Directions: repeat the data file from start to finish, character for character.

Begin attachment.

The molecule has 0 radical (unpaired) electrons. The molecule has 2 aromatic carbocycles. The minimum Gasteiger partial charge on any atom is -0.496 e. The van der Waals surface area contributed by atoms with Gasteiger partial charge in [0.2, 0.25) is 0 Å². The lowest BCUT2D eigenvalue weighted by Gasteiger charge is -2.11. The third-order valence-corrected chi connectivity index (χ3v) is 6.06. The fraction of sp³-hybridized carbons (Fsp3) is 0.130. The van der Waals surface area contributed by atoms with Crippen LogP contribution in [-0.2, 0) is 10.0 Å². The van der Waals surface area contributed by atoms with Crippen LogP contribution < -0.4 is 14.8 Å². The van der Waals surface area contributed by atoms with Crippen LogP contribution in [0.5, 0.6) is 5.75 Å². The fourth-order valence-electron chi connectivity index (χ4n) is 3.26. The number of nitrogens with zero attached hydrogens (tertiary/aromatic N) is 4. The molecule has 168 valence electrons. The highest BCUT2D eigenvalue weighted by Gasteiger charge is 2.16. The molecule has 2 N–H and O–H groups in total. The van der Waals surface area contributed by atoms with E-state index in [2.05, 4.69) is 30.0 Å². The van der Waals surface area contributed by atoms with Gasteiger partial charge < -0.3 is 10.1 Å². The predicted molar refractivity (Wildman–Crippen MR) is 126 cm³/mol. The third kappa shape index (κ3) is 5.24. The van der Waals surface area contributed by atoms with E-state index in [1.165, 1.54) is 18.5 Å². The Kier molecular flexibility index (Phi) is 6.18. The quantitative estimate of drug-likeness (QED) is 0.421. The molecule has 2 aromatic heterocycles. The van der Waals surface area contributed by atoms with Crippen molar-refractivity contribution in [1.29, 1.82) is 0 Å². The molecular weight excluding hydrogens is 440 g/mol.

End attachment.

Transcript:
The molecule has 0 radical (unpaired) electrons. The molecule has 2 aromatic carbocycles. The minimum Gasteiger partial charge on any atom is -0.496 e. The van der Waals surface area contributed by atoms with Gasteiger partial charge in [0.2, 0.25) is 0 Å². The lowest BCUT2D eigenvalue weighted by Gasteiger charge is -2.11. The third-order valence-corrected chi connectivity index (χ3v) is 6.06. The fraction of sp³-hybridized carbons (Fsp3) is 0.130. The van der Waals surface area contributed by atoms with Crippen LogP contribution in [-0.2, 0) is 10.0 Å². The van der Waals surface area contributed by atoms with Crippen LogP contribution < -0.4 is 14.8 Å². The van der Waals surface area contributed by atoms with Crippen LogP contribution in [0.5, 0.6) is 5.75 Å². The fourth-order valence-electron chi connectivity index (χ4n) is 3.26. The number of nitrogens with zero attached hydrogens (tertiary/aromatic N) is 4. The molecule has 168 valence electrons. The highest BCUT2D eigenvalue weighted by Gasteiger charge is 2.16. The molecule has 2 N–H and O–H groups in total. The van der Waals surface area contributed by atoms with E-state index in [2.05, 4.69) is 30.0 Å². The van der Waals surface area contributed by atoms with Gasteiger partial charge < -0.3 is 10.1 Å². The predicted molar refractivity (Wildman–Crippen MR) is 126 cm³/mol. The third kappa shape index (κ3) is 5.24. The van der Waals surface area contributed by atoms with E-state index in [1.165, 1.54) is 18.5 Å². The Kier molecular flexibility index (Phi) is 6.18. The quantitative estimate of drug-likeness (QED) is 0.421. The molecule has 2 aromatic heterocycles. The van der Waals surface area contributed by atoms with Crippen molar-refractivity contribution in [1.29, 1.82) is 0 Å². The molecular weight excluding hydrogens is 440 g/mol.